1009313_10151690227177760_1339007113_o.jpgLast week I was at the Book Cellar for a reading from Jami Attenberg for her new book Saint Mazie (which you should check out!) She asked for questions and I shot my hand up because a.) I am a goody-goody b.) I had a lot of professors in college who made a big deal out of grading you on participation and c.) It is not fun to do a reading and then have no questions afterwards. Jami ended up getting a lot of good questions for a healthy question-and-answer session and it was a very lovely event as most Book Cellar readings are.

My friend Molly Backes and I later talked about the author Q&A and how good questions can sometimes be hard to come by. My least-favorite questions are often about the business of being an author, because it embarrasses me how little I have learned about how to be a successful author despite my experience as an author. Once I was asked about whether my book contract involved international film rights and I felt like a dummy saying "I don't know" and inwardly, sadly thought "I have a feeling this is not a situation that is going to come up."

Anyway, Molly told me she was working on a list of good questions for people to ask authors and she graciously shared it with me. Feel free to pull from this the next time you're at a reading, leading a panel or interviewing an author:

  • Who is your ideal reader?
  • Did you hide any secrets in your book? (names of friends, little jokes, references to things only some people will get -- easter eggs, basically)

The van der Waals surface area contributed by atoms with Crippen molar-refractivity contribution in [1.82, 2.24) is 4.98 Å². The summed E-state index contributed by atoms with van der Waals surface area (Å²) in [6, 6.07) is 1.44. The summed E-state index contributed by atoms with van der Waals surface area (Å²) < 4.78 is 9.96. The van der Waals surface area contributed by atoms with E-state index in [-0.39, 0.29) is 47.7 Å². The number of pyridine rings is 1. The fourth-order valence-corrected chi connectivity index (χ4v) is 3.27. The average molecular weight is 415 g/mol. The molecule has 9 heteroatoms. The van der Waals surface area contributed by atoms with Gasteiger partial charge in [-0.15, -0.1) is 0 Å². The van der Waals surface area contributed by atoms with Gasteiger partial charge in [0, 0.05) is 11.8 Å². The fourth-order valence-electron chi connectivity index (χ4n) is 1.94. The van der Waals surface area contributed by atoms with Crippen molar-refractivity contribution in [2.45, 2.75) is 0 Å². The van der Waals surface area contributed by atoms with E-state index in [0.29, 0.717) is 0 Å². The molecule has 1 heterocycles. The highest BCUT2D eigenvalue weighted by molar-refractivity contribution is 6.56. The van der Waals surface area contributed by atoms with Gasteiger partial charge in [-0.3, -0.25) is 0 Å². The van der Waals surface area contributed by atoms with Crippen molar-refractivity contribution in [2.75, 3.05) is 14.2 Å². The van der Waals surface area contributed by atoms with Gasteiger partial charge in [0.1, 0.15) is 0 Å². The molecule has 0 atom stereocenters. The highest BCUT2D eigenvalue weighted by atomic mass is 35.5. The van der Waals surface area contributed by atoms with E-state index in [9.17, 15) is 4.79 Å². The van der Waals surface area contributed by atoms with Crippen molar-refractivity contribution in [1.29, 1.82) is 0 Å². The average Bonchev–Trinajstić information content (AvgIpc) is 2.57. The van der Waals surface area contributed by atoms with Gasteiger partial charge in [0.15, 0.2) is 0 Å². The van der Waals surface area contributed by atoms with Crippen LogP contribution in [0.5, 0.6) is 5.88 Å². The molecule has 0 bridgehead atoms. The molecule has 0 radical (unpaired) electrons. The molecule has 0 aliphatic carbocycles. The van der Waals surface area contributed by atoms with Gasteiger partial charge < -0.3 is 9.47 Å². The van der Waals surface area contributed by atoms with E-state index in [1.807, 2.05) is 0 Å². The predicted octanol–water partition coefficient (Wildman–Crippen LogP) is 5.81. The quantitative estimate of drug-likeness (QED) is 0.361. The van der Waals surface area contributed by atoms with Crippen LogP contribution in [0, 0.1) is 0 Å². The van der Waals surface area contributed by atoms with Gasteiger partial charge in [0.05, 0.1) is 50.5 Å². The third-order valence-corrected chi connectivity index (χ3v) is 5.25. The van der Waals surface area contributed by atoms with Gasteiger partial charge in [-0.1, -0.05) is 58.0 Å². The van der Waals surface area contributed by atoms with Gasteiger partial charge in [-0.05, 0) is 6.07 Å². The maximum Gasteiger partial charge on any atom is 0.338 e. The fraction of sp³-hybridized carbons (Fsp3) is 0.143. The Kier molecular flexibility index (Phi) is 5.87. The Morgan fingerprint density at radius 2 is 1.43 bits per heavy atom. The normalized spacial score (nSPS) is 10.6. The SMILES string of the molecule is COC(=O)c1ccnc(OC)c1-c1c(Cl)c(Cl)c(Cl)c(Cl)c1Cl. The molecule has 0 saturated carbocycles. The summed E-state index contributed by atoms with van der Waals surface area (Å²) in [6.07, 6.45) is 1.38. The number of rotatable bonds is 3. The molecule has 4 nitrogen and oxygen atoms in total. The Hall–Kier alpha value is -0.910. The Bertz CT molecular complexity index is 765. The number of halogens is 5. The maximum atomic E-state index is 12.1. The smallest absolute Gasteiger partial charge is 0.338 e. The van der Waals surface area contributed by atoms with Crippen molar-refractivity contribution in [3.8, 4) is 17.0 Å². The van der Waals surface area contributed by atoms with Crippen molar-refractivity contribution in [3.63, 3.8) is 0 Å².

• What books do you hope your book is in conversation with?
  • What would you like people to offer as a readalike?
  • What's been your favorite reader response so far?
  • What do you hope people remember about it?
  • What was the hardest scene to write? What was the easiest?
  • What's something you're really proud of with this book?
  • How do you think the setting affects the story?
  • Did you do any research for the book? What was that like?
  • What surprised you about this book?
  • Is there a story behind the title?

Some others I'd throw in there are:

  • Tell us about the cover of the book (if the cover is worth noting)
  • What did you read/watch/listen to while you wrote this book?

The above list is so short not because I ran out of ideas but because the baby started crying as I tried to make it and he stole all my brain power. So maybe something else you can include is, "What steals your brain power?"